Assessment of patients with drug induced RLS, PLMS, or RBD/RSWA may provide insights into the underlying pathophysiology of these disorders. For example, Santamaria described a patient in whom the discontinuation of a trial of L-dopa and the discontinuation of a trial of pergolide both led to the cessation of RLS symptoms.43 Though multiple trials on and off L-dopa/carbidopa or pergolide were not performed, RLS symptoms with dopamine or dopamine agonists are similar to the augmentation of RLS with dopamine and dopamine agonists and may share a common mechanism.43

RBD/RSWA overlaps were not addressed using the 2007 AASM Scoring Manual criteria of subdividing REM epochs into 10 three-second mini-epochs was not clearly used by any of the RBD/RSWA articles reviewed.71 Without a standard method to assess RBD/RSWA, conclusions are difficult to draw from the available literature. Also, RBD/RSWA may be secondary to a range of comorbid neurological conditions including Parkinson disease and narcolepsy. Two of 1557,59 and 4/1527,55,72,73 RBD/RSWA articles analyzed patients with comorbid Parkinson disease and narcolepsy, respectively. Assessment of drug-inducement of RBD/RSWA in patients with these comorbidities requires repeated trials on-and-off medication with standardized assessment of the REM epochs using AASM scoring criteria for RBD/RSWA. This was done in none of the articles analyzed. Five of 15 RBD/RSWA had patients who did not exhibit clinical manifestations of RBD.27,29,54,74,75 Patients with RSWA may progress into clinically significant RBD, but the rate is unknown. As a result, the risk of developing clinically significant RBD from drug-induced RSWA is also unknown.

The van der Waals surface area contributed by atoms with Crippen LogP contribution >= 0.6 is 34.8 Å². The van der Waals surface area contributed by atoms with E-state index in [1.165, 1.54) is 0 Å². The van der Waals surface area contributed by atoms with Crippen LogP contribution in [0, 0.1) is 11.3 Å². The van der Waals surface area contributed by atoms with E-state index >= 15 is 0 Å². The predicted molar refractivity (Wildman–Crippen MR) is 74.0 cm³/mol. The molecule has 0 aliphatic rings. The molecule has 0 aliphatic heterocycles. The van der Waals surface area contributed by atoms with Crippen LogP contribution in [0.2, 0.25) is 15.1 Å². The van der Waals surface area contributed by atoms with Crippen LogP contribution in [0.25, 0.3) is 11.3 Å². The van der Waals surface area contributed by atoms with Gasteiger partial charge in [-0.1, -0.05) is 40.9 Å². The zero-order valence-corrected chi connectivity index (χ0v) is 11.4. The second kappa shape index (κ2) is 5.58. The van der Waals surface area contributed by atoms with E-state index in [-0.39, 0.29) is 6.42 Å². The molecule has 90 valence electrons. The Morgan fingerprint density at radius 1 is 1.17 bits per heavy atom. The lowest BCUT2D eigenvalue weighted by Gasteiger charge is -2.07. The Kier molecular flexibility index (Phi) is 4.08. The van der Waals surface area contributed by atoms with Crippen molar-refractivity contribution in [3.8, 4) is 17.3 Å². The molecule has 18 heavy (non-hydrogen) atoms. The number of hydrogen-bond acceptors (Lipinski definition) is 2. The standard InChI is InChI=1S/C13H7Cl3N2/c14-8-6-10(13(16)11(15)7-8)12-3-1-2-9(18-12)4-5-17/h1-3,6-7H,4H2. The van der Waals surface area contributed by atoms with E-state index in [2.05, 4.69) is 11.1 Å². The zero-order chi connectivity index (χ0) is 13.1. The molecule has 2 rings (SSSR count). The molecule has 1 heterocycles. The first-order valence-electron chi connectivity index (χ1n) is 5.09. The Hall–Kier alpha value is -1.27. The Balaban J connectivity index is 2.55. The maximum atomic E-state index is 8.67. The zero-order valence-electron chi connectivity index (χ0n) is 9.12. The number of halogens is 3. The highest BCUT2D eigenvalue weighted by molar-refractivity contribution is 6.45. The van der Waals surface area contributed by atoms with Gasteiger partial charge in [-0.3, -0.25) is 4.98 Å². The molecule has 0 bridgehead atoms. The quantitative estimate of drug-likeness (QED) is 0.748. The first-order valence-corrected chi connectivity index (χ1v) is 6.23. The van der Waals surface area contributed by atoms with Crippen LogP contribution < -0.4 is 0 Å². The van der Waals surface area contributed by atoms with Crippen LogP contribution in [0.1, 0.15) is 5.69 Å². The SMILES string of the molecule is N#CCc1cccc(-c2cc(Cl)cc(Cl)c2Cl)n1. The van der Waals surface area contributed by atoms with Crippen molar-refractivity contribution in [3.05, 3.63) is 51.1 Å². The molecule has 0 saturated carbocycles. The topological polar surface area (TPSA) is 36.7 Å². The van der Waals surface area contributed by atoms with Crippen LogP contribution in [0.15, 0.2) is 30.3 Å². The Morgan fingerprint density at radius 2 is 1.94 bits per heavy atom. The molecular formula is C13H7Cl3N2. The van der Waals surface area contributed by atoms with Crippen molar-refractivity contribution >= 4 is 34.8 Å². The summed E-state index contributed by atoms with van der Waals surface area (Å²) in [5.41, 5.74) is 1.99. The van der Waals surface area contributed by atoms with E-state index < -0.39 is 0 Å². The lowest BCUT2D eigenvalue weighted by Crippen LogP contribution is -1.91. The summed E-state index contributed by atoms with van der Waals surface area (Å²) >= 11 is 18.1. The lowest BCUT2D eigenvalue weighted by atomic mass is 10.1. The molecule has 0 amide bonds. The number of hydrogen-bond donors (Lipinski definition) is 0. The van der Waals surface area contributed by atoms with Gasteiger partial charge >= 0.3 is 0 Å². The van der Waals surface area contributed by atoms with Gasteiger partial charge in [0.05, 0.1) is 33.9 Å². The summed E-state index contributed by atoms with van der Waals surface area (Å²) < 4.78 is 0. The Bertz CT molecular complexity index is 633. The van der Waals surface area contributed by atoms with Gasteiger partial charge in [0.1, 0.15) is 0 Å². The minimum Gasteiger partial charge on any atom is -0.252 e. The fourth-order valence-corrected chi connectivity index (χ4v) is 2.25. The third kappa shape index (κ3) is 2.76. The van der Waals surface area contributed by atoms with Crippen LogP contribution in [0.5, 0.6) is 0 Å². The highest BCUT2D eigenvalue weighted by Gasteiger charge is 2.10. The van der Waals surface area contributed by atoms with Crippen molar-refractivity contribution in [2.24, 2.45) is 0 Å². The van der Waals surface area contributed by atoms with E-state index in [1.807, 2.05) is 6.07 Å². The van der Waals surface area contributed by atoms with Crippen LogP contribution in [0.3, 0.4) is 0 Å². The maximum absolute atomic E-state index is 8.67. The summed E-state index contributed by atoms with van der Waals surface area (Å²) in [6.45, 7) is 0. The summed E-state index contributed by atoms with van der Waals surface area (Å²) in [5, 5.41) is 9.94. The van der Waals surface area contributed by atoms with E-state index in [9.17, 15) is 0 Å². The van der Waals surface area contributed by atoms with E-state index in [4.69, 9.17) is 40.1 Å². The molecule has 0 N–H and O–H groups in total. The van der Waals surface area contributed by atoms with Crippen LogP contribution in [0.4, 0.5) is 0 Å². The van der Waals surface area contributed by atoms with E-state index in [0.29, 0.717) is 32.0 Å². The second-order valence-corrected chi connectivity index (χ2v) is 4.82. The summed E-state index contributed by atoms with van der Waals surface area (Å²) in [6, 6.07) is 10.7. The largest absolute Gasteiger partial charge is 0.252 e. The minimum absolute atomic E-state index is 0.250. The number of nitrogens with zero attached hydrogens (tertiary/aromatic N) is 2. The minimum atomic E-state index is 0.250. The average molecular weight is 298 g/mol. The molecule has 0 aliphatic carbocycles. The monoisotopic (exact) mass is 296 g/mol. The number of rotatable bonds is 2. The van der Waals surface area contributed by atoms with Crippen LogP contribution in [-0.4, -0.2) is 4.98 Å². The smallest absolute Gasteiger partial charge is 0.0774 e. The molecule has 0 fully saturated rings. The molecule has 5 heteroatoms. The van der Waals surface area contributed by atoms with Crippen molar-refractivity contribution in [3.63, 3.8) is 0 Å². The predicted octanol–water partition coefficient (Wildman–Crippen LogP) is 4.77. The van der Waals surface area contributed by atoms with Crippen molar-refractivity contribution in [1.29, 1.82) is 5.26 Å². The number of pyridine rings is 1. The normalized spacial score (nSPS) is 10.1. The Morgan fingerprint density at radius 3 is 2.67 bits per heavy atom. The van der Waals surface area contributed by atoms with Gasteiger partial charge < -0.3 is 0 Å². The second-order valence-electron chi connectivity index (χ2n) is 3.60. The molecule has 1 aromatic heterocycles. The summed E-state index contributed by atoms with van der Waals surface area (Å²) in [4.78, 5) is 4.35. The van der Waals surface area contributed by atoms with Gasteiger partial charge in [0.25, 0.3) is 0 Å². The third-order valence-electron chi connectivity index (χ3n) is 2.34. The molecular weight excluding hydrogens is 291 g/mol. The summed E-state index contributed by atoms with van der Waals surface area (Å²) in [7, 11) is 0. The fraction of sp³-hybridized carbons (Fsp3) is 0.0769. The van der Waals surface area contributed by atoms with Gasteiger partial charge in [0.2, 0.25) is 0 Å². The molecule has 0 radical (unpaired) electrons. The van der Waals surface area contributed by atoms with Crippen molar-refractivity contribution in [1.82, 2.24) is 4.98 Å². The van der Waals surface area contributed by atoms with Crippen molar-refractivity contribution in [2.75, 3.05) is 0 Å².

Future studies of RLS, PLMS and RBD/RSWA must take into account drug use given the widespread use of many of the medications described in this review, especially SSRI antidepressant medications. For the treating clinician, awareness of the medications that can potentially lead to RLS, PLMS, or RBD/RSWA is crucial because it changes treatment strategy. Instead of starting another medication such as a dopamine agonist to treat iatrogenic RLS or PLMS, or clonazepam to treat iatrogenic RBD/RSWA, it may be more prudent to withdraw the potentially offending medication as a first line intervention. For the researcher, awareness of these observations may facilitate development of more effective future studies and foster translational applications to the care of our patients. reuptake inhibitors. Subclinical RBD in Schenck 1992 is defined as increased electromyogram tone in REM with no specific clinical correlates. PLMI: periodic limb movement index. AHI: apnea hypopnea index. QID: four times a day. PLMS: Periodic limb movements of sleep. OSA: obstructive sleep apnea. TCA: tricyclic antidepressants. RSWA: REM sleep without atonia. Tmax: time to maximum serum concentration. T1/2: serum half-life.

DISCLOSURE STATEMENT

This was not an industry supported study. The authors have indicated no financial conflicts of interest.